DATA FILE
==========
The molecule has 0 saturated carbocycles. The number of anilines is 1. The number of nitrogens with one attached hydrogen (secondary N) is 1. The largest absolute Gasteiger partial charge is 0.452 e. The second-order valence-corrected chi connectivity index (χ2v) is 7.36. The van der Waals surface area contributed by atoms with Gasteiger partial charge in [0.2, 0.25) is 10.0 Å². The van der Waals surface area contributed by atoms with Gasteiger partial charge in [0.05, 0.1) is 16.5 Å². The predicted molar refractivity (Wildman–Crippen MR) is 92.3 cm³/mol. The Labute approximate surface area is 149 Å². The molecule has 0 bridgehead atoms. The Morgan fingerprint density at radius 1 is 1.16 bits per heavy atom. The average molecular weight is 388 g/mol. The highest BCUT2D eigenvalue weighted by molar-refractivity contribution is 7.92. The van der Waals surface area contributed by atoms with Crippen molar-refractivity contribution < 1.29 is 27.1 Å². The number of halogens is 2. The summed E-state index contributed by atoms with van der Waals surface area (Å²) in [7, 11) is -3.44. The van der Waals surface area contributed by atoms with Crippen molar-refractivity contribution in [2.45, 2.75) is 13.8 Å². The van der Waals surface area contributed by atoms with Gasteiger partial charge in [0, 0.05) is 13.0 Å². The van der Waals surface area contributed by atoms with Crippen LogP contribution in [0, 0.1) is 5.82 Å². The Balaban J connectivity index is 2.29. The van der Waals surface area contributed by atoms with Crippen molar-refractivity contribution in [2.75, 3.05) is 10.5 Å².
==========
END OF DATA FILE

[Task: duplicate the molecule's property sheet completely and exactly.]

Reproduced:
The molecule has 0 saturated carbocycles. The number of anilines is 1. The number of nitrogens with one attached hydrogen (secondary N) is 1. The largest absolute Gasteiger partial charge is 0.452 e. The second-order valence-corrected chi connectivity index (χ2v) is 7.36. The van der Waals surface area contributed by atoms with Gasteiger partial charge in [0.2, 0.25) is 10.0 Å². The van der Waals surface area contributed by atoms with Gasteiger partial charge in [0.05, 0.1) is 16.5 Å². The predicted molar refractivity (Wildman–Crippen MR) is 92.3 cm³/mol. The Labute approximate surface area is 149 Å². The molecule has 0 bridgehead atoms. The Morgan fingerprint density at radius 1 is 1.16 bits per heavy atom. The average molecular weight is 388 g/mol. The highest BCUT2D eigenvalue weighted by molar-refractivity contribution is 7.92. The van der Waals surface area contributed by atoms with Crippen molar-refractivity contribution < 1.29 is 27.1 Å². The number of halogens is 2. The summed E-state index contributed by atoms with van der Waals surface area (Å²) in [7, 11) is -3.44. The van der Waals surface area contributed by atoms with Crippen molar-refractivity contribution in [2.45, 2.75) is 13.8 Å². The van der Waals surface area contributed by atoms with Gasteiger partial charge in [0, 0.05) is 13.0 Å². The van der Waals surface area contributed by atoms with Crippen LogP contribution in [0, 0.1) is 5.82 Å². The Balaban J connectivity index is 2.29. The van der Waals surface area contributed by atoms with Crippen molar-refractivity contribution in [2.75, 3.05) is 10.5 Å².